Power prices were increased three-fold for residential users in the payment reforms of 2010
Last year, Iran increased energy prices to end users in a bid to bring payments in line with the true cost of generating power. Residential electricity consumers saw their electricity bills soar overnight.
The measures are part of a broader trend towards making Iran’s power sector more competitive. The government is also in the preliminary stages of creating a system where utilities compete with each other to supply power at the cheapest price.
The country’s ageing power transmission and distribution networks and a similarly mature electricity generation fleet stand in contrast to the modernising programme.
Efforts are being made in this area too with plant rehabilitation and replacement schemes in the pipeline. The Energy Ministry also has plans to further diversify the country’s energy mix. Iran was the first country in the region to develop nuclear power and intends to expand its renewable energy base significantly too. Despite the drive to increase capacity, much stands between Iran and its ambitious plans.
Discontented residents in Iran
Power prices were increased three-fold for residential users in the payment reforms of 2010. To absorb some of the impact, the government introduced direct payments to eligible families. Not everyone has claimed the direct payments and according to a source in Iran, “some people have complained that these payments are not enough; that they are not equal to the subsidies.”
The energy ministry intends to commission smaller plants closer to the demand centres to reduce power losses
There is also discontent about the exemption of industry and government in the rate hikes. The government has avoided imposing electricity price increases on the industrial sector as it fears repercussions on the economy, but this is of little comfort to residential consumers.
The measures have had some positive effects, however. The change in direct tariff prompted a 6.2 per cent drop in electricity consumption. Further energy savings are anticipated following Iran’s move towards a slab tariff system under which high users are charged more for the electricity they consume than customers using less power.
The government also has plans to tackle electricity losses on the supply side. Currently, the country’s electricity grid suffers with high power losses. Electricity distribution networks account for 70 per cent of those.
The Energy Ministry intends to commission smaller plants closer to the demand centres to reduce power losses and to carry out a programme of network upgrades. Another initiative is to deploy more combined heat and power projects to use the full benefits of the fuel.
Aside from an immediate and relatively small reduction in consumption as a result of the electricity hikes, the long-term trend has seen the demand for power in Iran growing steadily. Electricity usage increased ten-fold between 1978 and 2009 to 37,878MW. This has been driven primarily by an expanding population and a broadening industrial base.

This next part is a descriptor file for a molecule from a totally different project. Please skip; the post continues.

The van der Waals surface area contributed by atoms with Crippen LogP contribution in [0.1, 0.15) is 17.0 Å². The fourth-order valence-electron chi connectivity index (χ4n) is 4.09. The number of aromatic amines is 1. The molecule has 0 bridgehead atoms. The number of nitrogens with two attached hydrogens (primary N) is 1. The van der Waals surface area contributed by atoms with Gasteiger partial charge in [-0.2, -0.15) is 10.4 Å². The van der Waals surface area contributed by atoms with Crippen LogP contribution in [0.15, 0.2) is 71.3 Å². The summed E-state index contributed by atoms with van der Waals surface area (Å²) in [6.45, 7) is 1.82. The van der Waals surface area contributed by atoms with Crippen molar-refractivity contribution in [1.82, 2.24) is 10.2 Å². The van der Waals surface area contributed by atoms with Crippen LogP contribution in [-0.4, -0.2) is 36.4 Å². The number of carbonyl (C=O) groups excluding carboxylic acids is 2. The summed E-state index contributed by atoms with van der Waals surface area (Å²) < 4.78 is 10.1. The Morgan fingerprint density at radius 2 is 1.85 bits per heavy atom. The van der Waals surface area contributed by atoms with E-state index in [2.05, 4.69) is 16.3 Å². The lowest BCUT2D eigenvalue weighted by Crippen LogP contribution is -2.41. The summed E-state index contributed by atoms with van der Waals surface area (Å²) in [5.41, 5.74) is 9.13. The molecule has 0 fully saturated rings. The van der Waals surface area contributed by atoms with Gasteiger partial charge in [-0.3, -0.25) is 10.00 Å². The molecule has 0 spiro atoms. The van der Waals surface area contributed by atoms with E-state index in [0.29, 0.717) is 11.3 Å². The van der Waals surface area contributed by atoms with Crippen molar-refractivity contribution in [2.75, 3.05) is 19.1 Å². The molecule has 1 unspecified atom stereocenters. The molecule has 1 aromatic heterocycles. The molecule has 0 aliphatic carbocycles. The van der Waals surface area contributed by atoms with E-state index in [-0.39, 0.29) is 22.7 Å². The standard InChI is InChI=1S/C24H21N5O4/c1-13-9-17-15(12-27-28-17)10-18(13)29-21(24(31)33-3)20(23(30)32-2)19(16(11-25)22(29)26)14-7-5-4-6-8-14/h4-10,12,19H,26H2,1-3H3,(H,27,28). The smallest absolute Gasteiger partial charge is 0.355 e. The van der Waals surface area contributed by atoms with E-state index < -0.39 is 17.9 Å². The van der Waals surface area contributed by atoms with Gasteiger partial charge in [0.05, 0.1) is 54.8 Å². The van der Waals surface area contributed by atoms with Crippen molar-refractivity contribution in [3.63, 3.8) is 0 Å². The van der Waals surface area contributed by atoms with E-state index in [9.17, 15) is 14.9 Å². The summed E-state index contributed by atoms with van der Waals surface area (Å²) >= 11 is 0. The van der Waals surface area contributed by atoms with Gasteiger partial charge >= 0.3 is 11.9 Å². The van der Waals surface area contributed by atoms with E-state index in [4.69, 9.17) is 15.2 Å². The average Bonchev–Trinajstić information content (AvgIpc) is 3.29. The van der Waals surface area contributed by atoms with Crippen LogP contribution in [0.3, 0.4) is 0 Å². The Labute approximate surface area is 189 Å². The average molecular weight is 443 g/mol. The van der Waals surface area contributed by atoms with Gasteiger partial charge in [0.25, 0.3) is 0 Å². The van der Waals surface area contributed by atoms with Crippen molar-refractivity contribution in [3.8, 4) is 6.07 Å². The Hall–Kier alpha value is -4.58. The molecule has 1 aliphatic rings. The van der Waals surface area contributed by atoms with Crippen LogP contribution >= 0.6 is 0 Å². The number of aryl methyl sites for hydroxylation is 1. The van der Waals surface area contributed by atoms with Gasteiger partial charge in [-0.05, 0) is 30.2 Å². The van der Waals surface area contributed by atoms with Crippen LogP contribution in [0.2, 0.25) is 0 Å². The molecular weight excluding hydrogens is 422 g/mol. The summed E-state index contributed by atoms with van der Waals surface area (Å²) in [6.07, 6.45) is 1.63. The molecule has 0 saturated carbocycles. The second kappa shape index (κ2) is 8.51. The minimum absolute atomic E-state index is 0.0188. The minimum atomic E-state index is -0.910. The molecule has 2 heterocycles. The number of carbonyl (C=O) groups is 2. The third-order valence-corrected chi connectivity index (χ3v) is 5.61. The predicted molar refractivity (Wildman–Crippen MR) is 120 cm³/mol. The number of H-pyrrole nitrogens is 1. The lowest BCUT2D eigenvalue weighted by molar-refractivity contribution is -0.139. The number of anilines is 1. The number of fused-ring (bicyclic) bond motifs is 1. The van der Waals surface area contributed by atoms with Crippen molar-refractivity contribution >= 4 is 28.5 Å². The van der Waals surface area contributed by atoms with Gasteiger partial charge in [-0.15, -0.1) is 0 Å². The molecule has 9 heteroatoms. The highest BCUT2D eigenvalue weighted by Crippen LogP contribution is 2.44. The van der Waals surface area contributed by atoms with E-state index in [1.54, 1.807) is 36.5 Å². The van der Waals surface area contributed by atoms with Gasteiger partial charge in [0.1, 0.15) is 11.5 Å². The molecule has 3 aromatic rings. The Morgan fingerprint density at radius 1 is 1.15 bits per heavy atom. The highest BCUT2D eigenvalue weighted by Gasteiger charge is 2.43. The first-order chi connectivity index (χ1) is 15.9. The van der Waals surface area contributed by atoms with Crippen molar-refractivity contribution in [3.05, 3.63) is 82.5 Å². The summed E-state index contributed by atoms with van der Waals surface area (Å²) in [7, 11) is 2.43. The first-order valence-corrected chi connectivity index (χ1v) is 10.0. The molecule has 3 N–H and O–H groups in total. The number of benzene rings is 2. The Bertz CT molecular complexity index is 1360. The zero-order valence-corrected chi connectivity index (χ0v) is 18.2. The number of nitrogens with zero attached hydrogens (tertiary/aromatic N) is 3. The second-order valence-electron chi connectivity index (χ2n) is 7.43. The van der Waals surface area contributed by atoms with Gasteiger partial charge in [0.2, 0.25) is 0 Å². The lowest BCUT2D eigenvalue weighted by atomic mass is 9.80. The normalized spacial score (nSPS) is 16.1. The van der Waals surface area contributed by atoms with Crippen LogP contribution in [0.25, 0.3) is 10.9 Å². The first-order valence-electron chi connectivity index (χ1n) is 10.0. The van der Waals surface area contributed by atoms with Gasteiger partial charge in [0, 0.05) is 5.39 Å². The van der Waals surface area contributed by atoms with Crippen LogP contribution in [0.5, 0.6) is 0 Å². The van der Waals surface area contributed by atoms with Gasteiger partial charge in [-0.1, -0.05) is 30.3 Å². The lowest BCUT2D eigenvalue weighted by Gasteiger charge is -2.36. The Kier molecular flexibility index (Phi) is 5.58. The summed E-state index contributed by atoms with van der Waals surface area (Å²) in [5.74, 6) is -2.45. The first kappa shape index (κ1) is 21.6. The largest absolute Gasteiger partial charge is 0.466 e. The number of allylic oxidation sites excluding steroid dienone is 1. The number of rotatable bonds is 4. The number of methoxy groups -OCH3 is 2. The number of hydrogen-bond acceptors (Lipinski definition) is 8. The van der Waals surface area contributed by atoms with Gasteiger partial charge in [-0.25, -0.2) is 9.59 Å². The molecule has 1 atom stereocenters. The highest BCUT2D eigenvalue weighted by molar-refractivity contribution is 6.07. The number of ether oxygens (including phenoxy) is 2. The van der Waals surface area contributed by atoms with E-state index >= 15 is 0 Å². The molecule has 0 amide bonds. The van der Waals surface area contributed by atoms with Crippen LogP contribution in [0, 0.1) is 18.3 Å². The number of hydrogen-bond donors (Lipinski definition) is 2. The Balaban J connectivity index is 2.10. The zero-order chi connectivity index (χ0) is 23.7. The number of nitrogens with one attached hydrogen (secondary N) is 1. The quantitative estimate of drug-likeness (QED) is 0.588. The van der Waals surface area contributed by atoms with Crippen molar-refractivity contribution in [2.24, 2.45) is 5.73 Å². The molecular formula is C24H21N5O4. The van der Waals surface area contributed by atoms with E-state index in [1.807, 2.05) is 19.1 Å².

To meet rising demand, the Energy Ministry plans to build new power projects and renovate existing generation facilities. Currently, around half of Iran’s power plants are independent power projects (IPPs) with the other half procured by the government directly under engineering, procurement and construction (EPC) contracts.
Increasing IPPs for Iran’s power sector
Farhad Parsi, proposal preparation manager at Iran’s largest power company Mapna Group sees the balance moving towards IPPs, particularly in the case of captive plants for private companies.
“Now it’s more IPPs because many companies do not have enough money to tender an EPC contract,” says Parsi.
Financing for Iran’s existing IPPs has come from many sources. Mapna has three IPPs due to be commissioned soon, of which two have been financed by local and foreign banks.
Multilaterals and development banks play a key role in project financing. As one of the eight main shareholders of the Islamic Development Bank (IDB), Iran benefits from project finance loans to fund its developments.
“Most of our financiers are Iranian banks, but we have some foreign banks too,” says Parsi. “We also have a British bank which is also cooperating with us in the financing. But we have some difficulties in this area.”
With the move towards more private-sector power projects and a long-term trend of demand growth, existing sources of funding are likely to become stretched.
Iran has achieved a lot in its bid to deliver cost-price power to consumers and has grand plans to branch out into alternative energy. However, challenges in finding funding, political wrangling and sanctions will continue to impact its plans.